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Gov. Mike DeWine opposes state law on transgender athletes

Ohio Headlines

COLUMBUS, OH – NOVEMBER 06: Republican Gubernatorial-elect Ohio Attorney General Mike DeWine gives his victory speech after winning the Ohio gubernatorial race at the Ohio Republican Party’s election night party at the Sheraton Capitol Square on November 6, 2018 in Columbus, Ohio. DeWine defeated Democratic Gubernatorial Candidate Richard Cordray to win the Ohio governorship. (Photo by Justin Merriman/Getty Images)

COLUMBUS (WCMH) — Gov. Mike DeWine has spoken out against a bill at the Ohio Statehouse that would prohibit transgender women from participating in women’s sports.

The ban was added Thursday to a bill addressing the rights of college athletes to profit from their name, image and likeness. The bill had unanimously passed the state Senate without the ban, but it was added during debate on the House floor.

The bill passed the House in a vote largely along party lines, with Democrats opposing after the ban was added. Senators responded by inserting the profiting-rights language into an unrelated bill that had already passed the House, leaving it up to the reconciliation process to sort out which bills — and in what form — will get sent to DeWine.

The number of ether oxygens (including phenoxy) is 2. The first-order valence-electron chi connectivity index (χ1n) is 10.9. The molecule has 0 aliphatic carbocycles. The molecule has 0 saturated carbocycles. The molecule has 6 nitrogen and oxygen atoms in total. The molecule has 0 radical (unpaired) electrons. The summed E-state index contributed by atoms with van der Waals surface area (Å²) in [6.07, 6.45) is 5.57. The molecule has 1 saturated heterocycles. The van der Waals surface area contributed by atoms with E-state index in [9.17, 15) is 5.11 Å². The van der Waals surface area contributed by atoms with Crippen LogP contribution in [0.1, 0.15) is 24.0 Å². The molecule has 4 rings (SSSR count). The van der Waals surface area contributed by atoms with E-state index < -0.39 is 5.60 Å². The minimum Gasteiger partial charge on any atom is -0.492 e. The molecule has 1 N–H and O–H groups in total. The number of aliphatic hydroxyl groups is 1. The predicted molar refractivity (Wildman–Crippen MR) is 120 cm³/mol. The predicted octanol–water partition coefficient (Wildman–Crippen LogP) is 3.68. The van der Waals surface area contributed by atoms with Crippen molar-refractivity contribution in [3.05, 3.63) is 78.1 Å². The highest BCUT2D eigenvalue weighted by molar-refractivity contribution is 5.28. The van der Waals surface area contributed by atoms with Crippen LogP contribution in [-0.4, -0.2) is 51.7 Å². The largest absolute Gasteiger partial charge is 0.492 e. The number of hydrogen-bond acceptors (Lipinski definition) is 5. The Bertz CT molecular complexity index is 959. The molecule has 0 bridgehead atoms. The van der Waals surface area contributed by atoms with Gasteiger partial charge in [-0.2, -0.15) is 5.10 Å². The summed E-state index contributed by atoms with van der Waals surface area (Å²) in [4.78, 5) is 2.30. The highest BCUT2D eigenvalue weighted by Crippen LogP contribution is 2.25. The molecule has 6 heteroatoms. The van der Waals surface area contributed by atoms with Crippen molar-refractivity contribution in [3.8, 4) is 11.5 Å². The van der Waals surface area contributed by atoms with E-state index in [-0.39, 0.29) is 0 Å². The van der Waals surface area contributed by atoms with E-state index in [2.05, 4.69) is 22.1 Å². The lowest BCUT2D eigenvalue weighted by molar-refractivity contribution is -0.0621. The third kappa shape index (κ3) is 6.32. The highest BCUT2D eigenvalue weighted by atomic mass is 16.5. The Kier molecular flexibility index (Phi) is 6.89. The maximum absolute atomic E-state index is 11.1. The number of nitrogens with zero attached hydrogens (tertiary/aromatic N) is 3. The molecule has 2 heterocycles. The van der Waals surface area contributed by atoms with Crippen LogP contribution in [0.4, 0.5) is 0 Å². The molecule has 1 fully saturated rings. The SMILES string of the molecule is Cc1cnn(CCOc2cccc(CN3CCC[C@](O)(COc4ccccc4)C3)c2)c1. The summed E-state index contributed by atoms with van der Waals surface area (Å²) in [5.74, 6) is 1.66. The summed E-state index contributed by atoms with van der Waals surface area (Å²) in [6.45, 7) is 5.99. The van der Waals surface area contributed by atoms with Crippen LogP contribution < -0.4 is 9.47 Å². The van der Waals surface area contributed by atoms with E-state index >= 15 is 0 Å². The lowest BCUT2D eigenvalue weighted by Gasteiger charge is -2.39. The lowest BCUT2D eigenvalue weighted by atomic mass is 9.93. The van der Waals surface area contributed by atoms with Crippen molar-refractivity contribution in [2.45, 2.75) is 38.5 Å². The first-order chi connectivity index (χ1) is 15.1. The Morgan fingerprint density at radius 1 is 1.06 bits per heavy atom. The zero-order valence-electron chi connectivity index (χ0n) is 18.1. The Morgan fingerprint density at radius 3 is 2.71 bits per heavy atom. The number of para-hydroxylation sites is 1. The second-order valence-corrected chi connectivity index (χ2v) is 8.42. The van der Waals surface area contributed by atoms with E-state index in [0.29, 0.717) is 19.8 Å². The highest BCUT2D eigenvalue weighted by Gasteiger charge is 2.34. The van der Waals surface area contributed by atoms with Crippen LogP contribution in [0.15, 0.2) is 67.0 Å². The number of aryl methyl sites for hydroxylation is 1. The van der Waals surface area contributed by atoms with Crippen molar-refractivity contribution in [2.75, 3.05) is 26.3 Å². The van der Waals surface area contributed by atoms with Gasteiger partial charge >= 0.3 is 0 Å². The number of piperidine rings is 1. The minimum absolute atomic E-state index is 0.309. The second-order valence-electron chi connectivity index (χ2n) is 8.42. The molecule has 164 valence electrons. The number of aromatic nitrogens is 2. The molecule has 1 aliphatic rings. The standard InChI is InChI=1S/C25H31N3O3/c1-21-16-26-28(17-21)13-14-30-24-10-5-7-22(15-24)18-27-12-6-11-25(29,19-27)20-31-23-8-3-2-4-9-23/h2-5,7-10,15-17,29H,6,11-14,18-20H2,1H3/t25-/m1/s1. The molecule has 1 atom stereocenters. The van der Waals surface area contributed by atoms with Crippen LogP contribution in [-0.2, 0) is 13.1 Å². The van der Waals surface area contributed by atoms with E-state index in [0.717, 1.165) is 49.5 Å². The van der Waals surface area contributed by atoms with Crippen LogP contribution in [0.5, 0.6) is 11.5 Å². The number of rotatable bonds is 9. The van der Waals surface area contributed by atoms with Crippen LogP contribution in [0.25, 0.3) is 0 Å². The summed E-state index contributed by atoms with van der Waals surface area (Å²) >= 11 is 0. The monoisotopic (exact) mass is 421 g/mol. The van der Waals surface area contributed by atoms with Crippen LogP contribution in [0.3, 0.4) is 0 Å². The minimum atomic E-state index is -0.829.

The governor issued a statement Friday saying that he believes that legislators do not need to address the matter of transgender athletes.

“This issue is best addressed outside of government, through individual sports leagues and athletic associations, including the Ohio High School Athletic Association, who can tailor policies to meet the needs of their member athletes and member institutions,” DeWine said.

The OHSAA sets rules and runs postseason tournaments for most high school sports in Ohio. It has a policy from 2018 regarding transgender athletes allowing them to compete if they meet certain guidelines.

To compete, in general, transgender girls must have completed at least one year of hormone treatment, and transgender boys cannot have started taking testosterone — although exceptions can be made in both instances.

Adding the ban to the profiting-rights bill was the latest effort by Statehouse Republicans to pass legislation on the issue. In February, a similar bill was introduced, but it never passed out of committee.

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